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Harnessing Error-Prone Chips


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Some researchers and hardware manufacturers are exploring the possibility of simply letting chips botch the occasional computation.

A new system would allow programmers to easily trade computational accuracy for energy savings.

Credit: Jose-Luis Olivares/MIT

Researchers from the Massachusetts Institute of Technology's (MIT) Computer Science and Artificial Intelligence Laboratory presented Chisel, a system that lets programmers identify sections of their code that can tolerate small errors, at the recent Object-Oriented Programming, Systems, Languages and Applications (OOPSLA) conference in Portland, OR.

Chisel determines which program instructions to assign to unreliable hardware components in order to maximize energy savings while still meeting the programmers' accuracy requirements. Chisel is based on a paper presented at last year's OOPSLA conference, which described a programming language called Rely that provides the mechanism for specifying accuracy requirements.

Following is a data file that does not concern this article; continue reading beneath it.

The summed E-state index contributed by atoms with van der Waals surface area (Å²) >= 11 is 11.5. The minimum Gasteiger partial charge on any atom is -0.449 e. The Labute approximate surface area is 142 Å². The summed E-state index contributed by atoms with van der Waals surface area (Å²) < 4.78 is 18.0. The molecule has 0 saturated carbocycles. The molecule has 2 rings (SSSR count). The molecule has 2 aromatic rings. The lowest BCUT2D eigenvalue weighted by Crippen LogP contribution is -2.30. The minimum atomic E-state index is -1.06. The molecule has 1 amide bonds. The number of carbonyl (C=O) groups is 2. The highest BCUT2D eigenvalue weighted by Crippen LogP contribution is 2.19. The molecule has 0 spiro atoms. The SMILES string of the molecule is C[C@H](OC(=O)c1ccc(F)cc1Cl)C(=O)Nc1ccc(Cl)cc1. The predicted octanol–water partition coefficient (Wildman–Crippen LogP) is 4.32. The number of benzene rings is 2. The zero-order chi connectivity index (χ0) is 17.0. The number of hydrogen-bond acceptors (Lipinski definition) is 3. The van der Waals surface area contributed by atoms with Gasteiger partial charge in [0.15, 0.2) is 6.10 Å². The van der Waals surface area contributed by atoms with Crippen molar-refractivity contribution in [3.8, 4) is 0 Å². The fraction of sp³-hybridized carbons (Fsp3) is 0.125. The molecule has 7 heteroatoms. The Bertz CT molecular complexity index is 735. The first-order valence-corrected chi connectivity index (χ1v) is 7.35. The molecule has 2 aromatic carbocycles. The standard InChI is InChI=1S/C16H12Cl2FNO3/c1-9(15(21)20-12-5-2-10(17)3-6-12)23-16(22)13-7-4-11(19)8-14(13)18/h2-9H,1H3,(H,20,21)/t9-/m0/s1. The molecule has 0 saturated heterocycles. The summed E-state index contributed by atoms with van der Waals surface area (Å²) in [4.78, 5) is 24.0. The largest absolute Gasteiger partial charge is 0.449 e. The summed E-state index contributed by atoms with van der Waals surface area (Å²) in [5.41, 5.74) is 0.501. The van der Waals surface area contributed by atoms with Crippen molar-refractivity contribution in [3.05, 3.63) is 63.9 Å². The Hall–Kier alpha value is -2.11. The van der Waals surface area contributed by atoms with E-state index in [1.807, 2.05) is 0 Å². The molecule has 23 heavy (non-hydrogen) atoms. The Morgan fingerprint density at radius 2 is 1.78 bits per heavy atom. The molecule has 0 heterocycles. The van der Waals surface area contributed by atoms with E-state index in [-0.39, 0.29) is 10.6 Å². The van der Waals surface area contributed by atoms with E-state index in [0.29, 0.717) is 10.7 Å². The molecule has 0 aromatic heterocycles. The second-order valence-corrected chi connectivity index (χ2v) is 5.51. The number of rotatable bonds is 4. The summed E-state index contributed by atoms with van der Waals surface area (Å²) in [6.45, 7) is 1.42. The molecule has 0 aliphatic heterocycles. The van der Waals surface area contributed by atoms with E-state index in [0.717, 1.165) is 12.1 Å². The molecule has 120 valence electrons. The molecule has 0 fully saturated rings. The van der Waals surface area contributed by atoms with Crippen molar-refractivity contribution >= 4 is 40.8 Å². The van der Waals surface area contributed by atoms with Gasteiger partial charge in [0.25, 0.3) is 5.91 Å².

"One of the observations from all of our previous research was that usually, the computations we analyzed spent most of their time on one or several functions that were really computationally intensive," says MIT graduate student Sasa Misailovic, author of the paper.

The researchers developed three separate mathematical expressions that describe the accuracy of computation, reliability of instruction execution, and energy savings as functions of the individual instructions.

"I think it's brilliant work," says University of Washington professor Luis Ceze. "All the trends point to future hardware being unreliable, because that's one way of making it more energy-efficient and faster."

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